• No value given to options – The VA appraisers refuse to assign any value to the options buyers have selected, if they don’t add space. This refusal used to be limited to more unusual options and upgrades, but now seems to be across the board.
  • A feedback gap – The VA appraiser is required to notify the lender of a low value that doesn’t support the loan at least three days prior to closing, but not the scope of the gap. The builder can rush around finding additional comps, with a very low likelihood of impacting the final result. For FHA and conventional loans, builders see the whole appraisal with an opportunity to point out errors and provide additional information.
  • Effectively no way to correct or modify the appraisal – The VA appraisal is final by the time the builder and lender receive it, and the process to refute the value or correct factual errors is ineffective. The builder or lender has to appeal to the Department of Veterans Affairs, which takes a minimum of 60 days and rarely results in a change in value. One builder adds, “You can’t go to a second lender if you get a low appraisal on a VA.”
  • Low value impacts all appraisals for the next six months – The builder is stuck with the low appraised value at that community for six months, and the value impacts the FHA and conventional loan appraisals as well. Realtors and resale home sellers also complain about this, and sometimes will resort to delisting a home until the clock runs out. The dollars can be significant. In one recent example, an appraisal was short $11,000 or 8% on a $138k California home. Another appraisal was $14,000 off an affordable Washington D.C. townhome, and the builder has seen appraisals $60-70k short for detached homes. In both cases, using average comps instead of the lowest comps would have established the needed value to close.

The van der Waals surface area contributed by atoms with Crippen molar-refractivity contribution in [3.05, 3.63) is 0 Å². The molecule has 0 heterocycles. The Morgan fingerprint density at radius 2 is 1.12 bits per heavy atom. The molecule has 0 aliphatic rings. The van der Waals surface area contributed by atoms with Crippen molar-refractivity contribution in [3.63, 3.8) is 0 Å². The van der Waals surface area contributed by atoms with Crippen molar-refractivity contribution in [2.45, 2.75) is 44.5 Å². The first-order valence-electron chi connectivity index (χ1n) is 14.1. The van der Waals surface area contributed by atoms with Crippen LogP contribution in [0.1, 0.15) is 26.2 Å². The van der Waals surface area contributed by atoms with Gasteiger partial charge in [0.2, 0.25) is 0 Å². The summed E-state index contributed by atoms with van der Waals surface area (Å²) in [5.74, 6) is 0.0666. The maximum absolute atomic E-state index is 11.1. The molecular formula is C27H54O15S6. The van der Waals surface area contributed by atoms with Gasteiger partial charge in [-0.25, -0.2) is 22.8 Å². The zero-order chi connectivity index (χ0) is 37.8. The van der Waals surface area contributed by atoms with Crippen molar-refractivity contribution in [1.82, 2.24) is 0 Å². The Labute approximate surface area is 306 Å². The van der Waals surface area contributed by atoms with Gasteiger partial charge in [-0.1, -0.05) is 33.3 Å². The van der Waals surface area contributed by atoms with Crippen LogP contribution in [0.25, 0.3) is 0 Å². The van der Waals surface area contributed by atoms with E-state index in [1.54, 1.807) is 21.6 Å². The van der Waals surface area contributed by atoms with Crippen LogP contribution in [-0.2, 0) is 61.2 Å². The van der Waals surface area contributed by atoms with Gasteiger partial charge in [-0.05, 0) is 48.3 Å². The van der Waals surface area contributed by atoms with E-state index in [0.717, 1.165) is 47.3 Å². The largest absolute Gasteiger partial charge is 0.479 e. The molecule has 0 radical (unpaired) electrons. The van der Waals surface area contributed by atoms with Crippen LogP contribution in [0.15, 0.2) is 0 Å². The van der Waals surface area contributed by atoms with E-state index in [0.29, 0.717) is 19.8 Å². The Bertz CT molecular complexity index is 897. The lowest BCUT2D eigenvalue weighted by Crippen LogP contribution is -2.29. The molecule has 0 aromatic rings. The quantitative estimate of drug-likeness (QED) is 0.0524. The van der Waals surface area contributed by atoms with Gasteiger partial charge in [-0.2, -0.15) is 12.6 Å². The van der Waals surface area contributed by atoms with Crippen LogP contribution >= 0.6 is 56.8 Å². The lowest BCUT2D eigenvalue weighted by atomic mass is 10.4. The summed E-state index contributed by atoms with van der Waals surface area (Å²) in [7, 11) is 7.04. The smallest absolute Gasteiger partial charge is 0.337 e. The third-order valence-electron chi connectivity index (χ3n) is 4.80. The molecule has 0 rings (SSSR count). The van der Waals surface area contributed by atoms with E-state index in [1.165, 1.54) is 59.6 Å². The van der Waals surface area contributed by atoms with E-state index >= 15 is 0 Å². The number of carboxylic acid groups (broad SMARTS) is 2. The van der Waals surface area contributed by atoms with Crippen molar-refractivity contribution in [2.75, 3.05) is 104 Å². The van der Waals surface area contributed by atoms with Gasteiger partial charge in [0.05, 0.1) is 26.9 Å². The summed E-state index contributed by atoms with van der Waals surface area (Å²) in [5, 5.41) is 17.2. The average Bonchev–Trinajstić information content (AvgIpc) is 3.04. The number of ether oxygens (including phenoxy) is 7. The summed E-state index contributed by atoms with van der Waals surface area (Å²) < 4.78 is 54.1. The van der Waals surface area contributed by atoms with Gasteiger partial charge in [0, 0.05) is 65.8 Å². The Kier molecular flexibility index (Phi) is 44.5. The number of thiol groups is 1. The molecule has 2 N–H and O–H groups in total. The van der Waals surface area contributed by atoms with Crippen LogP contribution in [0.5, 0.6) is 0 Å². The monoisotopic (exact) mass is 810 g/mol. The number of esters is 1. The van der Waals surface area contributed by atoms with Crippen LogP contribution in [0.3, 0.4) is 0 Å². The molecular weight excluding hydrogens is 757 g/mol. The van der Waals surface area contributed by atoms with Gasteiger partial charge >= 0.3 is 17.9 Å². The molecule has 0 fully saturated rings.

• Lenders can’t avoid specific VA appraisers known for lowball values – Lenders have some say over which appraisers within an assigned panel will be used for FHA and conventional loans, but no input regarding VA appraisers. The lender and builder can both get stuck with a string of loan applications that won’t close, costing time and money.

Builders point out that veterans do the same diligence in assessing housing choices as other buyers, and are willing buyers at the contracted prices. Qualified families want to buy with VA financing because they can do so with no down payment or mortgage insurance premiums. As a result, only a small percentage can be redirected into FHA programs to successfully complete the home purchase.

The VA appraisers believe they are protecting veterans from overpaying for homes, and have stated this to our builder contacts. We believe they are also interested in protecting the agency, and ultimately taxpayers, from losses that could arise from these no down payment loans. We contacted managers at the VA home loan program, who stated they are not permitted to address our concerns.


Jody Kahn If you have any questions, please contact Jody Kahn at (603) 235-5760 or by email.